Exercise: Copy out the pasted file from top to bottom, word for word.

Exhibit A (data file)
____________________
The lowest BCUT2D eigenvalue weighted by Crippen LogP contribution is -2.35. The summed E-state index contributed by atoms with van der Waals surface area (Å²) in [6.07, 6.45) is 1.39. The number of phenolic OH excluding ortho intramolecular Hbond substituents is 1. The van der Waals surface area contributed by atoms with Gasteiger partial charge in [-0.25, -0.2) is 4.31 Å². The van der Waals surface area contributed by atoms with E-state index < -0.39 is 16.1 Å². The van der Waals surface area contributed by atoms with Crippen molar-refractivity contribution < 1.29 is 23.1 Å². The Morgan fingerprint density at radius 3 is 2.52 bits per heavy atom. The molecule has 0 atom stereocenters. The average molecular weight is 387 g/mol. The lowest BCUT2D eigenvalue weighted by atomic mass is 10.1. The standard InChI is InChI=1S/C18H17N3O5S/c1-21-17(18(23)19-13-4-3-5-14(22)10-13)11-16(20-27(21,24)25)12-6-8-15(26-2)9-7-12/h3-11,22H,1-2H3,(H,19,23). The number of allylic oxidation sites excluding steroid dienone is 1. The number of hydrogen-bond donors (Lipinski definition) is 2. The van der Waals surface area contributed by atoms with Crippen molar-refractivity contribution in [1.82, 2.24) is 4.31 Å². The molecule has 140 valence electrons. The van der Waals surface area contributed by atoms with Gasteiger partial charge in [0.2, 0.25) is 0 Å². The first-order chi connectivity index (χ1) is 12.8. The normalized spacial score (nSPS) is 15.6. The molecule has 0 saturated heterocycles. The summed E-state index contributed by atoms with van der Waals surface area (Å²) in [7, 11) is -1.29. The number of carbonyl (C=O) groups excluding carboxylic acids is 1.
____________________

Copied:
The lowest BCUT2D eigenvalue weighted by Crippen LogP contribution is -2.35. The summed E-state index contributed by atoms with van der Waals surface area (Å²) in [6.07, 6.45) is 1.39. The number of phenolic OH excluding ortho intramolecular Hbond substituents is 1. The van der Waals surface area contributed by atoms with Gasteiger partial charge in [-0.25, -0.2) is 4.31 Å². The van der Waals surface area contributed by atoms with E-state index < -0.39 is 16.1 Å². The van der Waals surface area contributed by atoms with Crippen molar-refractivity contribution < 1.29 is 23.1 Å². The Morgan fingerprint density at radius 3 is 2.52 bits per heavy atom. The molecule has 0 atom stereocenters. The average molecular weight is 387 g/mol. The lowest BCUT2D eigenvalue weighted by atomic mass is 10.1. The standard InChI is InChI=1S/C18H17N3O5S/c1-21-17(18(23)19-13-4-3-5-14(22)10-13)11-16(20-27(21,24)25)12-6-8-15(26-2)9-7-12/h3-11,22H,1-2H3,(H,19,23). The number of allylic oxidation sites excluding steroid dienone is 1. The number of hydrogen-bond donors (Lipinski definition) is 2. The van der Waals surface area contributed by atoms with Crippen molar-refractivity contribution in [1.82, 2.24) is 4.31 Å². The molecule has 140 valence electrons. The van der Waals surface area contributed by atoms with Gasteiger partial charge in [0.2, 0.25) is 0 Å². The first-order chi connectivity index (χ1) is 12.8. The normalized spacial score (nSPS) is 15.6. The molecule has 0 saturated heterocycles. The summed E-state index contributed by atoms with van der Waals surface area (Å²) in [7, 11) is -1.29. The number of carbonyl (C=O) groups excluding carboxylic acids is 1.